When their battle started, S. Cynthia Olson and her husband stockpiled sump pumps and dug two ditches beneath their south Spokane home.
The water started as a trickle in their basement. It has become a steady flow in the more than 20 years Olson has lived in her house on the northwest corner of the Palouse Highway and Freya.
Now, Olson fears that a proposed development might mean more than just another bucket of water in her basement.
“All this new building has sent the water to our basements, to our yards,” Olson said. “To us, it seems very unfair. You’d better learn to swim if you’re going to stay around here very long.”
Building has been rampant in the Moran Prairie area for the past few years. There’s Ashton Heights, a subdivision of family homes that’s almost finished. An apartment complex with almost 100 units is well on the way to completion.
That complex slipped by neighbors without much of a fight. But they have opposed a zoning change proposed for an area just east of Freya on the north side of the Palouse Highway.
Riverside Development wants to change the zoning of 2.7 acres from single-family to apartments. The company wants to build four buildings that would contain 48 units.
The proposal was shot down last June when the county engineer’s department cited storm water management problems at the site.
But Riverside Development appealed the decision to county commissioners. A hearing on the appeal will be held May 9.
Olson will be there. She tells stories of plugged ditches, of a pipe that shoots water into a neighbor’s yard as if through a firehose, of neighbors losing prized possessions.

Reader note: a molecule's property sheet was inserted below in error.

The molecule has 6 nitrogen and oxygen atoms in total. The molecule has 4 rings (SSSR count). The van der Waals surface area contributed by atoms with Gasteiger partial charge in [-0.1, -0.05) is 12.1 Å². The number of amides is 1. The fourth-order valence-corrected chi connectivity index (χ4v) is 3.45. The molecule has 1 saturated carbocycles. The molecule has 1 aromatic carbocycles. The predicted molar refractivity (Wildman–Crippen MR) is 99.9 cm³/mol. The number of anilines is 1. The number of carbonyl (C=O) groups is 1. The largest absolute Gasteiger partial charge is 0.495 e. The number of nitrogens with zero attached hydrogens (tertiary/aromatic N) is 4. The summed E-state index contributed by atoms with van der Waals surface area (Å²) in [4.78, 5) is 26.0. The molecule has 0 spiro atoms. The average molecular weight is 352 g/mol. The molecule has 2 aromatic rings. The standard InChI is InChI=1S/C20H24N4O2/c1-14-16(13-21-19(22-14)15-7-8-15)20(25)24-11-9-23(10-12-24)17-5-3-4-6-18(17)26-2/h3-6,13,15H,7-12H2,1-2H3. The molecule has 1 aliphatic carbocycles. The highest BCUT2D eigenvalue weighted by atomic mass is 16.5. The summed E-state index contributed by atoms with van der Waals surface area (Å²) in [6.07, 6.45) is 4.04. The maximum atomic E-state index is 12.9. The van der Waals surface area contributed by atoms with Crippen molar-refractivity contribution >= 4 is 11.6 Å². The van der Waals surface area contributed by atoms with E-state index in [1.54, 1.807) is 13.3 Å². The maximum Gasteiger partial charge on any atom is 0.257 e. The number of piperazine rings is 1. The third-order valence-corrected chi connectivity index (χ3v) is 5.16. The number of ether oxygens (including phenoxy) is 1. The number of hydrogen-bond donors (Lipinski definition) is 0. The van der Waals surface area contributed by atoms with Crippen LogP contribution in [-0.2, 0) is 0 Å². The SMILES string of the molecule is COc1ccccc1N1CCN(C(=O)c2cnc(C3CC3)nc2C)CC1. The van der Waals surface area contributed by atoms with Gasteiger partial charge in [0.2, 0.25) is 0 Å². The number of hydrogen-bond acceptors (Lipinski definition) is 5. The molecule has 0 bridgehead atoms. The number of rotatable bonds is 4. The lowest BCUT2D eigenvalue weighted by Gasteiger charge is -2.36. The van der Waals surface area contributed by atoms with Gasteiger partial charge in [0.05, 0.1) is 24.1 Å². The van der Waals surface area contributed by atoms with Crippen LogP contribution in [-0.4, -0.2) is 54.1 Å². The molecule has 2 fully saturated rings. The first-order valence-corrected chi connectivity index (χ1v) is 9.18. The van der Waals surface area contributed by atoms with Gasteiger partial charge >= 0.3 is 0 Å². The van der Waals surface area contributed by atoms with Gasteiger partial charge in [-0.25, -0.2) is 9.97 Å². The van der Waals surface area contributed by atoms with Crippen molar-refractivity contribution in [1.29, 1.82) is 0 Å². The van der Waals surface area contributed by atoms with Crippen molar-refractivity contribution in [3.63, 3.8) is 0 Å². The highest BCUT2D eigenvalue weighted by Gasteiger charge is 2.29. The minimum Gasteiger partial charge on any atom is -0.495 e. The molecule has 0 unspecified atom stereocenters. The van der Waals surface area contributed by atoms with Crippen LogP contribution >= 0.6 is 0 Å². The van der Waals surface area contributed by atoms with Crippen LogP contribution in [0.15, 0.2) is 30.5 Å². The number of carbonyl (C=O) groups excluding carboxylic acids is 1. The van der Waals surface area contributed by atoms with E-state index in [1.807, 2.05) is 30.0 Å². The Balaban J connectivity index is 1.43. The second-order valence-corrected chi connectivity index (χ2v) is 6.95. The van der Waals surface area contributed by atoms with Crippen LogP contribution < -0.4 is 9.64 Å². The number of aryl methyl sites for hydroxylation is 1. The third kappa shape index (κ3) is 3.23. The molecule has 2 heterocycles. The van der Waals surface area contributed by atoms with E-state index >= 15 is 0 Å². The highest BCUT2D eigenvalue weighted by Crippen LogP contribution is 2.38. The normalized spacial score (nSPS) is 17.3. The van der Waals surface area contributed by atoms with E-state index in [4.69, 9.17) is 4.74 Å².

“We’re like the sewer for Moran Prairie,” Olson said. “This stuff has been going on for years. This isn’t new.”
Jean Wells, who lives on the southwest corner of the Palouse Highway and Freya, said the water first rose in her basement in 1991. But 1993 was the killer.
“I took some really nice rugs to the dump because there was no way to get them dried out,” she said. “I lost a lot of books. I had a lot of personal damage. It was pretty excessive.”
That isn’t the fault of Riverside Development. Company consultant John Konen said the company’s main squabble isn’t with neighbors. It’s with the county, which is hesitant to allow any more development which might create even a small amount of runoff.
“It is splitting hairs so finely that it’s almost beyond me,” Konen said. “We’re talking about such a minute quantity. Maybe we’re the straw that breaks the camel’s back up there.”
Riverside Development has proposed a combination of swales and detention ponds to address any drainage problems on the site.
Moran Prairie has unfortunate topography for development, a mixture of high ground water and high bedrock. Each condition means most on-site drainage systems don’t work very well, said Brenda Sims, county storm water utility manager.
Last year, the county considered a moratorium on development in the area. The county now is working on a watershed plan for the area that will address wetlands, storm sewers and regional needs.
If all goes right, the plan will be done in a little more than a year.
Konen argues that the county unfairly has imposed a “de facto” moratorium on building on the area.
“We’re sitting here, wanting to proceed and resolve the land-use issues, and because somebody has a grandiose scheme as to how the ground water should be accommodated, we’re essentially standing here in limbo,” Konen said.
Konen added that the developer has talked to the county several times about drainage problems since the decision was appealed.
Not so, according to the county.
“We asked them to come in and talk to us to see if we could come to a resolution to the drainage problem in the area,” said Bill Hemmings of the county engineer’s office. “They haven’t done that yet.”